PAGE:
A critically important health system–related factor that improves medication adherence, as well as patient safety, is appropriate medication reconciliation. Medication reconciliation is the process of creating the most accurate list possible of all medications a patient is taking, including drug name, dosage, frequency, and route, and comparing that list against admission, transfer, and/or discharge orders. The goal of medication reconciliation, a national priority of the Joint Commission on Accreditation of Healthcare Organizations, is to ensure provision of correct medications to patients at all transition points and avoid medication duplication and errors.101 On the basis of the observation that primary care physicians do not receive the hospital discharge summary before the patient’s next contact or treatment 66% of the time,68 much greater emphasis on medication reconciliation is needed if medication adherence and patient safety are to improve.
An important component of the reconciliation process is the use of a personalized, upto-date medication list for patients to keep with them at all times (for sources of downloadable medication lists, see Table 1). These personalized medication lists are particularly important for patients with chronic conditions such as CVD, which typically necessitate the use of multiple medications. By reviewing medication lists at every visit, physicians can ensure that other physicians have not prescribed new medications without their knowledge. For example, if a patient is seeing his or her primary care physician for the first time after an MI, an updated medication list will help ensure that the primary care physician is aware of any new medications. Furthermore, the list can serve as a basis to discuss actual medication usage patterns with the patient.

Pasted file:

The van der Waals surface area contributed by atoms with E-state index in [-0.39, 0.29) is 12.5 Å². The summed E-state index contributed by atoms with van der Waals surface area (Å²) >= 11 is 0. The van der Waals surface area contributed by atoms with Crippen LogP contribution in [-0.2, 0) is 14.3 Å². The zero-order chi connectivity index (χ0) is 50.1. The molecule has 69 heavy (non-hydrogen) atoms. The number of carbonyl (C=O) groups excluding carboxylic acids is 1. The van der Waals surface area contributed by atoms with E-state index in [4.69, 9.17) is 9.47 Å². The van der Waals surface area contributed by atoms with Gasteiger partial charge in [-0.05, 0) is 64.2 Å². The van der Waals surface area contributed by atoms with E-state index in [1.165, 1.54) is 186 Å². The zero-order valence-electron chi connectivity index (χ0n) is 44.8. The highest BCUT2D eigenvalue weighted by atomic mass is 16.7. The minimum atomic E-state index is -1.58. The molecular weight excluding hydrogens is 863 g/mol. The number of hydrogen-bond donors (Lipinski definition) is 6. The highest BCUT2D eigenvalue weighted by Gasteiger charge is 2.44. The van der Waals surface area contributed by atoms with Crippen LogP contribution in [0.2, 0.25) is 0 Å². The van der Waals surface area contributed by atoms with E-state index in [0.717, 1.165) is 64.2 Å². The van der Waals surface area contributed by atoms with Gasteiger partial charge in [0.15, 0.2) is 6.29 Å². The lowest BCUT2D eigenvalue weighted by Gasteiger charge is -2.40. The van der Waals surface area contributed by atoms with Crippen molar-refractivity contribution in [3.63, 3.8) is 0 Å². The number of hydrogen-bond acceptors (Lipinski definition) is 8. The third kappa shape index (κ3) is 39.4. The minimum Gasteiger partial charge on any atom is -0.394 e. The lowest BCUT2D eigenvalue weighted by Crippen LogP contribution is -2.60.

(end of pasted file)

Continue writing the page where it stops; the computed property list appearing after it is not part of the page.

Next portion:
Strong evidence shows that many patients with chronic illnesses have difficulty adhering to their recommended medication regimen. Believing that medication nonadherence is the “fault” of the patient is an uninformed and destructive model that is best abandoned. As the former Surgeon General C. Everett Koop reminded us, “Drugs don’t work in patients who don’t take them.”3 Thus, physicians must recognize that poor medication adherence contributes to suboptimal clinical benefits, particularly in light of the WHO’s statement that increasing adherence may have a greater effect on health than any improvement in specific medical treatments.1 The multifactorial nature of poor medication adherence implies that only a sustained, coordinated effort will ensure optimal medication adherence and realization of the full benefits of current therapies. Current recognition of the importance of medication adherence has resulted in the development of many useful Web-based resources.
Editorial assistance with searching the literature, coordinating revisions, and creating figures and tables in preparation of this manuscript was provided by Melanie Leiby, PhD, and additional assistance with correspondence and permissions was provided by Barbara A. Murphy, both of inScience Communications, a Wolters Kluwer business, and funded by the Bristol-Myers Squibb/Sanofi Pharmaceutical Partnership. The authors would like to thank Joyce Pallinger, MS, MLIS, Manager, and Karly Vesely, MLIS, Medical Librarian, of the MacNeal Hospital Library for additional support in obtaining references.
An earlier version of this article appeared Online First.